Thursday, May 11, 2000

Council Housing Projects of the 1930s

When Sean T. O’Ceallaigh, then Minister for Local Government came to Athy on 5th April, 1934 to open the new Housing Schemes at St. Joseph’s Terrace and Michael Dooley’s Terrace he acknowledged that no local authority had responded better to his Government Housing initiative than Athy UDC. He remarked that Ireland was a “good Christian country with Catholic morals prevailing and families were increasing and would have to be provided with houses”.

The local Council had already made substantial strides in replacing the unsanitary hovels which were the remnants of 18th century Athy with modern local authority houses and suitably emboldened by the Minister’s words planned to build upwards of another 171 houses. No doubt it’s announcement of the proposed 5th Housing Scheme for Athy owed much to the local elections scheduled for 26th June, 1934 and which for the first time would be held under the Proportional Representation System. Six of the fifteen outgoing members of the Urban Council nevertheless lost their seats and John Dillon, Francis Doran, Patrick Kelly, Richard Murphy, James Tierney and Daniel Toomey never again graced the Council Chamber.

The newly elected Council met with it’s Engineer three days after the election and after much discussion decided to reduce the number of proposed new houses to 56. This may have been due to a realisation that the Council’s finances were overstretched for within a few weeks the Department of Local Government felt obliged to inform the Council that the proposed sewerage scheme for Athy “will receive immediate consideration as soon as all outstanding loan instalments are paid and an undertaking given under seal to pay all future instalments promptly.” Despite their obvious financial difficulties the Council advertised in September 1934 for contractors to build 20 one story four roomed houses at Clonmullin, and 25 two story four roomed houses on Carbery’s field at Rathstewart. The Minister for Local Government wrote to the Urban Council in a letter read at it’s meeting on 10th October in which he expressed himself :- “Very dissatisfied with the Council’s attitude regarding outstanding instalments of housing loans and unless they are paid regularly no further advances will be made.” Undaunted the Council opened tenders for new houses in Rathstewart and Clonmullin on 5th November, 1934. Messrs Duggan of Templemore and D. & J. Carbery of Athy who between them had built the recently opened new houses in Lower and Upper St. Joseph’s Terrace were duly appointed as Contractors. Carberys agreed to build 20 one story houses on Mr. Rodger’s site at Clonmullin for £5,482 and Duggans were entrusted with the building of 25 two story houses on Carbery’s field at Rathstewart which when completed would link up with the 17 houses previously built by D. & J. Carbery to form Upper St. Joseph’s Terrace.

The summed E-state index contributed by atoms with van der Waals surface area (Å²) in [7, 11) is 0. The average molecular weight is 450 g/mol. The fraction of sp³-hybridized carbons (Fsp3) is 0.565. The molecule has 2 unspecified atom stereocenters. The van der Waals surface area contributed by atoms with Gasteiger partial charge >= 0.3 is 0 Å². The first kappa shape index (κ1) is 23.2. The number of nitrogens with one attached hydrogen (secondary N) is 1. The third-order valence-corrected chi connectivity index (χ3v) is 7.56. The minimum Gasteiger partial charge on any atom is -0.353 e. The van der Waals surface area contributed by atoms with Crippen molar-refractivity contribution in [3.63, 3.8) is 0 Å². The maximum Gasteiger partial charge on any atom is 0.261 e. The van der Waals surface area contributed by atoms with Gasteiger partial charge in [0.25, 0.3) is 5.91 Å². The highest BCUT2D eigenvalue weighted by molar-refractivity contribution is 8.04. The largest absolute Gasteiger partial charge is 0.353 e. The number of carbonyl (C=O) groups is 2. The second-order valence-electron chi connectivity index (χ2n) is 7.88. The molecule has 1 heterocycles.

The Urban Council must have settled it’s differences with the Department regarding the unpaid loan instalments as the Department approved the tenders and further approved the Council’s acquisition of Mrs. Holland’s field at Geraldine Road and Plewman’s site at Blackparks for £80 per statute acre. Before the end of the year the Council had agreed to purchase 1 acre 1 rood of land from Dan Finter at the rear of Carbery’s houses in Woodstock Street which had been demolished under the first Clearance Order. The Duke of Leinster also sold to the Council the site on which the 22 Carbery houses had stood, measuring 1 rood and 10 perches. Clearly the site density was of quite extraordinary proportions.